Pressure for TOP Management is Increasing: Focus on Technology

Modern organizations are increasingly complex across all three dimensions of TOP Management (Tech, Org, People):
  • Technology has become an underlying utility for our organizational strategies -- yet is it constantly in flux
  • Organizations are global, partnered with other organizations and more and more run via virtual teams with limited physical interaction
  • The people of the organization are more diverse given globalization and crossing generations of vastly different backgrounds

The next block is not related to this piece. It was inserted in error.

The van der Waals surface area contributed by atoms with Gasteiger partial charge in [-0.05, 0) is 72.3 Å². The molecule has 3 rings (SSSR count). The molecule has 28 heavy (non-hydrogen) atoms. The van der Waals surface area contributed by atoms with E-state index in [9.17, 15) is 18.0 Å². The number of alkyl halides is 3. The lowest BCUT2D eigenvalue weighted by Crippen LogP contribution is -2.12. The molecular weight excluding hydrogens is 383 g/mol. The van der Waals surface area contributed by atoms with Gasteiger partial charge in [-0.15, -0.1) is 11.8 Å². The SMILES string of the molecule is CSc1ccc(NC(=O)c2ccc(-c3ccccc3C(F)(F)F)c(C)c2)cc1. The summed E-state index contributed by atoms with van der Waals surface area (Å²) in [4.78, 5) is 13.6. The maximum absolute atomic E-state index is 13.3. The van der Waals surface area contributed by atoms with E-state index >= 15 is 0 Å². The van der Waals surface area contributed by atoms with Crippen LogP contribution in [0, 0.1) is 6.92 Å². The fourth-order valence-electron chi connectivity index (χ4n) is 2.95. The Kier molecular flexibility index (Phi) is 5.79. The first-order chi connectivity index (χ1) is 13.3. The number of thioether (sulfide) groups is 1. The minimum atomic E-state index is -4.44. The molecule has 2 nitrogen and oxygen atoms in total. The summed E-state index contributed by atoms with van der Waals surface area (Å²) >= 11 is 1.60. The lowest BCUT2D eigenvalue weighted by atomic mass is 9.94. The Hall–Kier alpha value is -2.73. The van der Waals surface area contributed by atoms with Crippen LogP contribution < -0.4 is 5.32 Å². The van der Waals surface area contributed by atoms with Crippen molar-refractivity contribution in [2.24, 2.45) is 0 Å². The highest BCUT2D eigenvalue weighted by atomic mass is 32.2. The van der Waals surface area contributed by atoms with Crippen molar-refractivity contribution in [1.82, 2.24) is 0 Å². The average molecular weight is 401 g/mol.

Over the next week or so I'll provide examples for each category. For today I'll focus on Technology. Thank you to BL Ochman for providing this example within her post Three Top Ways to Damage Your Brand With Social Media for the blog, SocialMediaToday. Her three points are each examples of using technology without bringing together the organization and the people: 1. Start a Twitter account then don't use it 2. Don't track your brand in social media using either free or paid monitoring tools. 3. Start a social media program, but don't tell the rest of the company about it. Time Warner provides her examples for points 1 and 2; the small company Uprinting.com provided the example for point 3 -- though they acknowledged the problem and seemed to be moving to correct it (the same could not be said for her experience with Time Warner). timewarnerSmall The image tells the story of a problem that has not been corrected in the six days since the post: TimeWarnerCares, doesn't seem to. They have still not used the account and they are still not following any of their followers, who are possibly Time Warner fans. Ochman reports that although she used Twitter to document her service problems - using their Twitter account name - she had no reply in 24 hours. She says, "That's approximately one week in Internet time." This suggests that no monitoring is in place. Time Warner seems to have had someone think that using technology was good -- but that person either wasn't in a position to bring the organization and people onto the project, or they didn't understand that they should. Ochman also provides an example of success - and of a success that seems to cover all of TOP Management's dimensions: Comcast has become famous for their use of the social messaging service Twitter. Frank Eliason, a customer service director, has been using Twitter to support Comcast customers for over a year. BusinessWeek describes him as the most famous customer service manager in the in US, and possibly the world. Monitoring systems are in place at Comcast so they can follow what people are saying about them and/or any problems customers are experiencing. Comcast has developed systems for acting on this information: other customer service reps are available and know how to use the tools. ComcastTwitterBig The moral of the story is that new technologies can be great triggers for innovation -- but the use of the technology should be thought through and integrated with organizational practices and employee skills before going live to almost 30 million U.S. users. --- Update (4/25/2011) These comments were lost when I switched to the Discus tool. I've appended them here to complete the story. See too the comments in Ochman's post. ---

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